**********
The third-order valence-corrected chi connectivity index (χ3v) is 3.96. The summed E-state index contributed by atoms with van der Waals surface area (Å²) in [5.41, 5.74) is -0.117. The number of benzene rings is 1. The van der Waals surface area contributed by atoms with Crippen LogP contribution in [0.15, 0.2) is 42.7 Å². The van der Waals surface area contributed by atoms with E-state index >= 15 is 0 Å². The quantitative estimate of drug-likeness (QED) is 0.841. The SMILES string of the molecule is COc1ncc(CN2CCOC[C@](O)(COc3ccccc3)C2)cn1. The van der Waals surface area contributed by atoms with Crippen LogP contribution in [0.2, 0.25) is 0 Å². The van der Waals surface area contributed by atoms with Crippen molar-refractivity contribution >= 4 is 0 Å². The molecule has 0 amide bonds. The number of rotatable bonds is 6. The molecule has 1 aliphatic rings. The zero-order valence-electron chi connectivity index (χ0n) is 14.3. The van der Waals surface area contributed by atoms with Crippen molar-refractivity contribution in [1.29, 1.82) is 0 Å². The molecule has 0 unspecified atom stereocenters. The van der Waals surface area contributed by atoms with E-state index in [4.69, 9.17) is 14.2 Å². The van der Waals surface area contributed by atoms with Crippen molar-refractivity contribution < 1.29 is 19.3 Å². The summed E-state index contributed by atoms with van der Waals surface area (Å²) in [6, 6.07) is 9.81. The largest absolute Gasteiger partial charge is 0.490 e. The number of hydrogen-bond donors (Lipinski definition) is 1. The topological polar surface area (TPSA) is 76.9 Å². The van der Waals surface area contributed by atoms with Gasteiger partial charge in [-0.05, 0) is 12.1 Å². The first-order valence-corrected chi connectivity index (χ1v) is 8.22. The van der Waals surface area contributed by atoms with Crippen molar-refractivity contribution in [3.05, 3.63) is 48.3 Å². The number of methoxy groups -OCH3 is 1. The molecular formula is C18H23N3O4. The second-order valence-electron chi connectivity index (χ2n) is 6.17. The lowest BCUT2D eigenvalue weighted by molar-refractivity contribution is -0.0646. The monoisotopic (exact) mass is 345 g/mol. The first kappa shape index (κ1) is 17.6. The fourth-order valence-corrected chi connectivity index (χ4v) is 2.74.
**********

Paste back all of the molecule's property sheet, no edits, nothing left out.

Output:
The third-order valence-corrected chi connectivity index (χ3v) is 3.96. The summed E-state index contributed by atoms with van der Waals surface area (Å²) in [5.41, 5.74) is -0.117. The number of benzene rings is 1. The van der Waals surface area contributed by atoms with Crippen LogP contribution in [0.15, 0.2) is 42.7 Å². The van der Waals surface area contributed by atoms with E-state index >= 15 is 0 Å². The quantitative estimate of drug-likeness (QED) is 0.841. The SMILES string of the molecule is COc1ncc(CN2CCOC[C@](O)(COc3ccccc3)C2)cn1. The van der Waals surface area contributed by atoms with Crippen LogP contribution in [0.2, 0.25) is 0 Å². The van der Waals surface area contributed by atoms with Crippen molar-refractivity contribution >= 4 is 0 Å². The molecule has 0 amide bonds. The number of rotatable bonds is 6. The molecule has 1 aliphatic rings. The zero-order valence-electron chi connectivity index (χ0n) is 14.3. The van der Waals surface area contributed by atoms with Crippen molar-refractivity contribution in [1.29, 1.82) is 0 Å². The molecule has 0 unspecified atom stereocenters. The van der Waals surface area contributed by atoms with E-state index in [4.69, 9.17) is 14.2 Å². The van der Waals surface area contributed by atoms with Crippen molar-refractivity contribution < 1.29 is 19.3 Å². The summed E-state index contributed by atoms with van der Waals surface area (Å²) in [6, 6.07) is 9.81. The largest absolute Gasteiger partial charge is 0.490 e. The number of hydrogen-bond donors (Lipinski definition) is 1. The topological polar surface area (TPSA) is 76.9 Å². The van der Waals surface area contributed by atoms with Gasteiger partial charge in [-0.05, 0) is 12.1 Å². The first-order valence-corrected chi connectivity index (χ1v) is 8.22. The van der Waals surface area contributed by atoms with Crippen molar-refractivity contribution in [3.05, 3.63) is 48.3 Å². The number of methoxy groups -OCH3 is 1. The molecular formula is C18H23N3O4. The second-order valence-electron chi connectivity index (χ2n) is 6.17. The lowest BCUT2D eigenvalue weighted by molar-refractivity contribution is -0.0646. The monoisotopic (exact) mass is 345 g/mol. The first kappa shape index (κ1) is 17.6. The fourth-order valence-corrected chi connectivity index (χ4v) is 2.74.